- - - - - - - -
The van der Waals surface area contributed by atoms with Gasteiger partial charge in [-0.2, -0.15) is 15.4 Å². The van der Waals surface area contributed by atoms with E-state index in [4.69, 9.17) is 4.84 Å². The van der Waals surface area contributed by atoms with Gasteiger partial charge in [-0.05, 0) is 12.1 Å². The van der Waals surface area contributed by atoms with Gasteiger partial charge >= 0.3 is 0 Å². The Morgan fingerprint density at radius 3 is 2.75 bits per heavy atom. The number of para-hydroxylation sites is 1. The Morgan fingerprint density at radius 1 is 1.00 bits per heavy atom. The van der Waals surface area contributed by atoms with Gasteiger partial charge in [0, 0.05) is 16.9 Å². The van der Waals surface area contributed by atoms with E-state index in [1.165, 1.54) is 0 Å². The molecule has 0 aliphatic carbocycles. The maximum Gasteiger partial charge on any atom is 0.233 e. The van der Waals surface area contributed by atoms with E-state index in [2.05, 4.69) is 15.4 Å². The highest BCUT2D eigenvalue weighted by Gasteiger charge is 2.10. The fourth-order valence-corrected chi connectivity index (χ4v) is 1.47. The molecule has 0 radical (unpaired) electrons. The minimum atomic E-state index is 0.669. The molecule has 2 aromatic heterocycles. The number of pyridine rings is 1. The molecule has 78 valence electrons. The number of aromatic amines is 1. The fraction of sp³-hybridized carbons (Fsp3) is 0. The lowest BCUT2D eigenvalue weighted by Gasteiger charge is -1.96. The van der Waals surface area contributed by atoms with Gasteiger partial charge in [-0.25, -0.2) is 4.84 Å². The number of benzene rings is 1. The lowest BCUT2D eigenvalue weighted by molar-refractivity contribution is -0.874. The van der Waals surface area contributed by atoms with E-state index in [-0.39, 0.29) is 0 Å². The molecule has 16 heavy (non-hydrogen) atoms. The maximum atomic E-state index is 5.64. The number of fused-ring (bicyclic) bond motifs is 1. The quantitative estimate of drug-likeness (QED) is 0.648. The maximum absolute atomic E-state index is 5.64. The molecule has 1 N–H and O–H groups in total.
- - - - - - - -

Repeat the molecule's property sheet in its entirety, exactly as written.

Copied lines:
The van der Waals surface area contributed by atoms with Gasteiger partial charge in [-0.2, -0.15) is 15.4 Å². The van der Waals surface area contributed by atoms with E-state index in [4.69, 9.17) is 4.84 Å². The van der Waals surface area contributed by atoms with Gasteiger partial charge in [-0.05, 0) is 12.1 Å². The van der Waals surface area contributed by atoms with Gasteiger partial charge >= 0.3 is 0 Å². The Morgan fingerprint density at radius 3 is 2.75 bits per heavy atom. The number of para-hydroxylation sites is 1. The Morgan fingerprint density at radius 1 is 1.00 bits per heavy atom. The van der Waals surface area contributed by atoms with Gasteiger partial charge in [0, 0.05) is 16.9 Å². The van der Waals surface area contributed by atoms with E-state index in [1.165, 1.54) is 0 Å². The molecule has 0 aliphatic carbocycles. The maximum Gasteiger partial charge on any atom is 0.233 e. The van der Waals surface area contributed by atoms with E-state index in [2.05, 4.69) is 15.4 Å². The highest BCUT2D eigenvalue weighted by Gasteiger charge is 2.10. The fourth-order valence-corrected chi connectivity index (χ4v) is 1.47. The molecule has 0 radical (unpaired) electrons. The minimum atomic E-state index is 0.669. The molecule has 2 aromatic heterocycles. The number of pyridine rings is 1. The molecule has 78 valence electrons. The number of aromatic amines is 1. The fraction of sp³-hybridized carbons (Fsp3) is 0. The lowest BCUT2D eigenvalue weighted by Gasteiger charge is -1.96. The van der Waals surface area contributed by atoms with Gasteiger partial charge in [-0.25, -0.2) is 4.84 Å². The number of benzene rings is 1. The lowest BCUT2D eigenvalue weighted by molar-refractivity contribution is -0.874. The van der Waals surface area contributed by atoms with E-state index in [-0.39, 0.29) is 0 Å². The molecule has 16 heavy (non-hydrogen) atoms. The maximum atomic E-state index is 5.64. The number of fused-ring (bicyclic) bond motifs is 1. The quantitative estimate of drug-likeness (QED) is 0.648. The maximum absolute atomic E-state index is 5.64. The molecule has 1 N–H and O–H groups in total.